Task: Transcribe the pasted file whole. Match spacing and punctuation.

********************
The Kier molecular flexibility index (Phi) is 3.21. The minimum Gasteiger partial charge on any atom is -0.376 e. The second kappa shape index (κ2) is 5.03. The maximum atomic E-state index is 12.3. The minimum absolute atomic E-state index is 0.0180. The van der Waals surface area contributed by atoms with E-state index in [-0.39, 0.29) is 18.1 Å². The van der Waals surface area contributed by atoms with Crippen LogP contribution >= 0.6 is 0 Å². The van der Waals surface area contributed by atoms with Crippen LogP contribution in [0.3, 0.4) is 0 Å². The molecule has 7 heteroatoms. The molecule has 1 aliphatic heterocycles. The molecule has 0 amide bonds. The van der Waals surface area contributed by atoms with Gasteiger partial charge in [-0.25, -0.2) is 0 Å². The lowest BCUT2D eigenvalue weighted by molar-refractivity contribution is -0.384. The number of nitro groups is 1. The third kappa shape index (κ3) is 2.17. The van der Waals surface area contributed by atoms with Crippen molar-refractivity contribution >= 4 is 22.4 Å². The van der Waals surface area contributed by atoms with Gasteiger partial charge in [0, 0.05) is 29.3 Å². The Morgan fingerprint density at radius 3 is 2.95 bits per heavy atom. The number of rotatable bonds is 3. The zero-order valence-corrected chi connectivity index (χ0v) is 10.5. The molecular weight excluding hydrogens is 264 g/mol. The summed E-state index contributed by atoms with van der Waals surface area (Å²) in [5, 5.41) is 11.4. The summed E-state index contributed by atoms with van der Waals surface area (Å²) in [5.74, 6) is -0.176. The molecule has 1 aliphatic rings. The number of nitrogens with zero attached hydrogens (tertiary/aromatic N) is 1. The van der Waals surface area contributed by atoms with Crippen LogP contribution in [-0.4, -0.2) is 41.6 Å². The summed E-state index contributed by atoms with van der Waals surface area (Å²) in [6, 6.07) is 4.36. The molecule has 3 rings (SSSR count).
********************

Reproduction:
The Kier molecular flexibility index (Phi) is 3.21. The minimum Gasteiger partial charge on any atom is -0.376 e. The second kappa shape index (κ2) is 5.03. The maximum atomic E-state index is 12.3. The minimum absolute atomic E-state index is 0.0180. The van der Waals surface area contributed by atoms with E-state index in [-0.39, 0.29) is 18.1 Å². The van der Waals surface area contributed by atoms with Crippen LogP contribution >= 0.6 is 0 Å². The van der Waals surface area contributed by atoms with Crippen LogP contribution in [0.3, 0.4) is 0 Å². The molecule has 7 heteroatoms. The molecule has 1 aliphatic heterocycles. The molecule has 0 amide bonds. The van der Waals surface area contributed by atoms with Gasteiger partial charge in [-0.25, -0.2) is 0 Å². The lowest BCUT2D eigenvalue weighted by molar-refractivity contribution is -0.384. The number of nitro groups is 1. The third kappa shape index (κ3) is 2.17. The van der Waals surface area contributed by atoms with Crippen molar-refractivity contribution >= 4 is 22.4 Å². The van der Waals surface area contributed by atoms with Gasteiger partial charge in [0, 0.05) is 29.3 Å². The Morgan fingerprint density at radius 3 is 2.95 bits per heavy atom. The number of rotatable bonds is 3. The zero-order valence-corrected chi connectivity index (χ0v) is 10.5. The molecular weight excluding hydrogens is 264 g/mol. The summed E-state index contributed by atoms with van der Waals surface area (Å²) in [5, 5.41) is 11.4. The summed E-state index contributed by atoms with van der Waals surface area (Å²) in [5.74, 6) is -0.176. The molecule has 1 aliphatic rings. The number of nitrogens with zero attached hydrogens (tertiary/aromatic N) is 1. The van der Waals surface area contributed by atoms with Crippen LogP contribution in [-0.4, -0.2) is 41.6 Å². The summed E-state index contributed by atoms with van der Waals surface area (Å²) in [6, 6.07) is 4.36. The molecule has 3 rings (SSSR count).